The FTC also filed for a temporary restraining order and preliminary injunction in the US District Court for the Eastern District of Pennsylvania. The preliminary injunction hearing began September 14 and lasted approximately 2.5 weeks. Closing arguments are expected in late October. The administrative trial is scheduled to begin on January 5, 2021. The FTC issued several stays of the proceedings in response to the COVID-19 pandemic and set a new scheduling order on July 13, 2020.

Axon Enterprise, Inc. / VieVu

FTC

FTC Administrative Complaint / US District Court for the District of Arizona / US Court of Appeals for the Ninth Circuit

Sale of body-worn cameras and digital evidence management systems to large metropolitan police departments

Merger of two close competitors

Is the body-worn camera product market limited to large police departments (500 or more officers)?

Can other video technology companies enter the body-worn camera market?

Does the US Constitution allow the FTC to challenge consummated transactions in administrative proceedings?

The FTC filed an administrative complaint challenging Axon’s consummated acquisition of VieVu from Safariland, LLC. The FTC also challenged noncompete agreements that Axon and Safariland signed in connection with the transaction. The FTC alleged that VieVu was Axon’s closest competitor in the sale of body-worn cameras and digital evidence management systems to large metropolitan police departments. By defining a narrow “price discrimination market” around a specific category of customer, the FTC determined that large metropolitan police departments have distinct requirements for these products that differ from other law enforcement organizations.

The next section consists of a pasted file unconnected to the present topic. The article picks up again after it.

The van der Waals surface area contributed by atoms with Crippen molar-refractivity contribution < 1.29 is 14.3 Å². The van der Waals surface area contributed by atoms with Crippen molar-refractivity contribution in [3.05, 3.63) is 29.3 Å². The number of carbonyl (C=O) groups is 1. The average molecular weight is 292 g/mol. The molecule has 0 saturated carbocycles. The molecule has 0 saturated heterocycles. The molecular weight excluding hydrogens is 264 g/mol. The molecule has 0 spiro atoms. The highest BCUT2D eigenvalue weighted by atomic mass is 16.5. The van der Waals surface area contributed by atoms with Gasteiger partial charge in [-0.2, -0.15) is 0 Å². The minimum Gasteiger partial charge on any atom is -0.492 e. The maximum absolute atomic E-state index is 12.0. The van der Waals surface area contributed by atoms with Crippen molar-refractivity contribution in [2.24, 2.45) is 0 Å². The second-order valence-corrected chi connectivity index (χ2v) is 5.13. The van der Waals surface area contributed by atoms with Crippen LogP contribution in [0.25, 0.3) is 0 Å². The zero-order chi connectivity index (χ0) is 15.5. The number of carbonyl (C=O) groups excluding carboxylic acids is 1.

In response, Axon filed a complaint in the District of Arizona, arguing that the FTC’s administrative process is unconstitutional, and alleging that the structure of the FTC is unconstitutional due to the limited ability to remove FTC commissioners. Axon sought a preliminary injunction to place the administrative matter on hold. The district court dismissed Axon’s complaint for lack of subject matter jurisdiction, and Axon appealed.

The administrative trial was originally scheduled to begin May 19, 2020, but due to the COVID-19 pandemic was postponed until October 13. However, on October 2, the US Court of Appeals for the Ninth Circuit granted Axon’s motion to stay the administrative trial to preserve the status quo pending consideration of Axon’s appeal of its constitutional claims.